At least two dozen Florida Keys businesses have joined a massive federal lawsuit against BP and Transocean for their roles in the 2010 Deepwater Horizon oil spill.
The roughly 100 plaintiffs from across the state listed in the 105-page lawsuit include a who's who of Keys businesses, including the Mel Fisher Maritime Heritage Society, real estate agents Curtis Skomp and Terri Spottswood, Key West Seaplane Adventures, the Rusty Anchor and B.O.'s Fish Wagon, according to court documents filed late last month. Plaintiffs also include the Marathon Veterinary Hospital.
"While we may not be directly supported by the ocean and tourism, many of our clients are," said veterinarian Doug Mader. "We took a huge hit. In the months following the spill, we were down tens of thousands of dollars a month. ... We were down 30 to 40 percent."
The lawsuit is a not a class-action suit, as each of the plaintiffs has an individual case, said a representative of Fort Lauderdale attorney Robert McKee.
BP and Transocean have been cited for negligence in the use and construction of the Deepwater Horizon oil rig, resulting in one of the biggest environmental catastrophes in history. That negligence created economic hardships on the businesses named in the lawsuit, the lawsuit states.
"Defendant, BP, recklessly, willfully and/or wantonly failed to ensure that oil would be quickly and fully contained within the immediate vicinity of the Macondo well in the event of a blowout," the lawsuit states. "(The spill) will likely have long-term impacts on the commercial and recreational fishing industries. The full extent of these impacts has not yet been determined and may take years to assess, but preliminary evaluation suggests they will be severe."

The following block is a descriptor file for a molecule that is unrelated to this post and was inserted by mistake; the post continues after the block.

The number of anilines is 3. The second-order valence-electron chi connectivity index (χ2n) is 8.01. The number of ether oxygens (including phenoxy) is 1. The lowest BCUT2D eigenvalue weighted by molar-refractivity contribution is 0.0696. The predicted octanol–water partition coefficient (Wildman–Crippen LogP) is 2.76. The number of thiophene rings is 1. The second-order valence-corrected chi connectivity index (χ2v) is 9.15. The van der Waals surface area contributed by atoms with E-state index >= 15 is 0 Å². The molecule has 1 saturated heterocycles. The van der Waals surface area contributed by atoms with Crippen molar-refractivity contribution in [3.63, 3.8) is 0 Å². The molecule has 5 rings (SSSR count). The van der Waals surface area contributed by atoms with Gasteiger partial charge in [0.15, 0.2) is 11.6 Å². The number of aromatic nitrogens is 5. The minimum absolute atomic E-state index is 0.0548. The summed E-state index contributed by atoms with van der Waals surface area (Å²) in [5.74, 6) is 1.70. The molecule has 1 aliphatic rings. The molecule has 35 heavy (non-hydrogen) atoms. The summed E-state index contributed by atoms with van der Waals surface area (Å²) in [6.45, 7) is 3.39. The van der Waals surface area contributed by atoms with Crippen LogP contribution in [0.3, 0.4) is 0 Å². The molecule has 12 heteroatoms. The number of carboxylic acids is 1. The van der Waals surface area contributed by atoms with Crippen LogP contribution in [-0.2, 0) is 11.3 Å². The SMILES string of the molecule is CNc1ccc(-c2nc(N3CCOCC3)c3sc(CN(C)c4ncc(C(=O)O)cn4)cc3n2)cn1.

But proving economic loss in the Florida Keys could be difficult, as there were no reports of oil making it to land and the Keys had a banner tourism season in 2010.
Lodging occupancy rates throughout the Keys after the spill were higher in every month -- except for August and December -- when compared with the year prior, according to the Monroe County Tourist Development Council's lodging statistics. The average cost of a hotel room also was higher in every month of 2010 than it was for the same month in 2009. Key West International Airport saw more people arriving in May, June, July and August 2010 -- during the height of the spill disaster -- than during those months in 2009, records show. Tourists spent about as much money after the spill as before, if not more, according to sales tax revenues.